The attempts to project transgenderism back into the past can sometimes extend to well-known historical figures. Recently, an academic at Cambridge University claimed that Jesus could have been transgender. Last year, Shakespeare’s Globe in London staged I, Joan, a play which ‘reimagines’ Joan of Arc as nonbinary. An essay by a trans-activist historian released to accompany the play agreed with this interpretation. According to Dr Kit Heyam, to portray Joan as a woman would be to ‘deny the historical existence of trans experience’. In the same essay, Heyam also suggested that Queen Elizabeth I could be trans or nonbinary. In both cases, it’s because these women wore men’s armour in battle and performed traditionally male military roles.

Here we see a common theme in the trans-washing of history. When historical figures – especially women – defy the conventions and constraints of their gender roles, this is taken as evidence of a trans identity. This ignores the way in which people throughout history were sometimes forced to dress as or disguise themselves as the opposite sex, in order to pursue goals or relationships that would have otherwise been taboo or illegal. The effect of trans-washing is often to rob women, as well as many gay men, of their true identities.

We see this clearly in the case of the Ancient Egyptian pharaoh, Hatshepsut. In 2019, Amnesty International UK included her in a list of historical LGBT figures, on the grounds that she was ‘born a woman, used female pronouns but presented herself as a king’. Of course, Hatshepsut’s use of male titles, her depictions in monuments as male-bodied or androgynous, and her wearing of a false beard were not signs of a confused gender identity. Rather, they were attempts to make her fit in with masculine expectations at a time when women were seen as less fit to rule.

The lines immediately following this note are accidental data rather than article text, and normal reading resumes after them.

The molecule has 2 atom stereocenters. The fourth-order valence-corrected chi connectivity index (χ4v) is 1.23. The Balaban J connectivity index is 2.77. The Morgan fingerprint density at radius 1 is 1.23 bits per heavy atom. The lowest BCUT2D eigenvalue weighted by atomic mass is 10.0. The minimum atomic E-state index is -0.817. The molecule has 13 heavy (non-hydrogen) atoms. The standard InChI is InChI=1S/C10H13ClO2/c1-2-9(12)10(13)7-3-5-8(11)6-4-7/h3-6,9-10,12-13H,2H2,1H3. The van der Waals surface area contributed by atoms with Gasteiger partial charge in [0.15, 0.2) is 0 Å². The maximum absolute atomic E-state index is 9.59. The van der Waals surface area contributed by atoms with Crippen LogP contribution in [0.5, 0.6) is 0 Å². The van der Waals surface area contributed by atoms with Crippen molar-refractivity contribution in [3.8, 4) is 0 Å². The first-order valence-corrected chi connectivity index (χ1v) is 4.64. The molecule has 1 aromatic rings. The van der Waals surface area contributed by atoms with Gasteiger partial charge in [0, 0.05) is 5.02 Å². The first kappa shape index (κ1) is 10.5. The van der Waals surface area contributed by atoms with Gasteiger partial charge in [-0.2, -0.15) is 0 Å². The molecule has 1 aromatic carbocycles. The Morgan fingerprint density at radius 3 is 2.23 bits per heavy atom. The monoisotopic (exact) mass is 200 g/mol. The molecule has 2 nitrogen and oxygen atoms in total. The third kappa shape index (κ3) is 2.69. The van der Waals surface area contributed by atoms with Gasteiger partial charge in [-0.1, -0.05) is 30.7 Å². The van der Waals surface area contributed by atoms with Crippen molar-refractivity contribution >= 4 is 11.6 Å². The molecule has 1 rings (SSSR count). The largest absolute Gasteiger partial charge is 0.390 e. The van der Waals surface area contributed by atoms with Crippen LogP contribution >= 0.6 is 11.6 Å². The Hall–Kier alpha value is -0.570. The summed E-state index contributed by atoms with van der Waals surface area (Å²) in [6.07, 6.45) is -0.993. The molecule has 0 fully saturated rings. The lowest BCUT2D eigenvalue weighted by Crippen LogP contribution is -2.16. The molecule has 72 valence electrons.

Similarly, James Barry (born Margaret Bulkley), was a successful British military surgeon who dressed as a man to pursue her career. Her real biological sex was only discovered after her death. Until recently, Barry was considered to be a cunning and ambitious woman who hid her identity to get ahead. Now we’re told by the trans movement that James Barry was a transgender man, and that anyone who says otherwise is reinforcing transphobic rhetoric. From this perspective, Barry was a man all along, rather than a woman forced to disguise herself in order to practise medicine in a society that would not let her.

The fact that some historical figures dressed as the opposite sex to escape the social confines of their time does not make them transgender. This trans-washing of history is obscuring or outright erasing the truth about people’s lives in order to make them fit a very modern obsession. And it is doing down women in the process. The trans movement cannot be allowed to bend history to its whims.

Lauren Smith is an intern at spiked.

Picture by Bob Collowan, published under a creative-commons licence.

To enquire about republishing spiked’s content, a right to reply or to request a correction, please contact the managing editor, Viv Regan.

Topics Identity Politics UK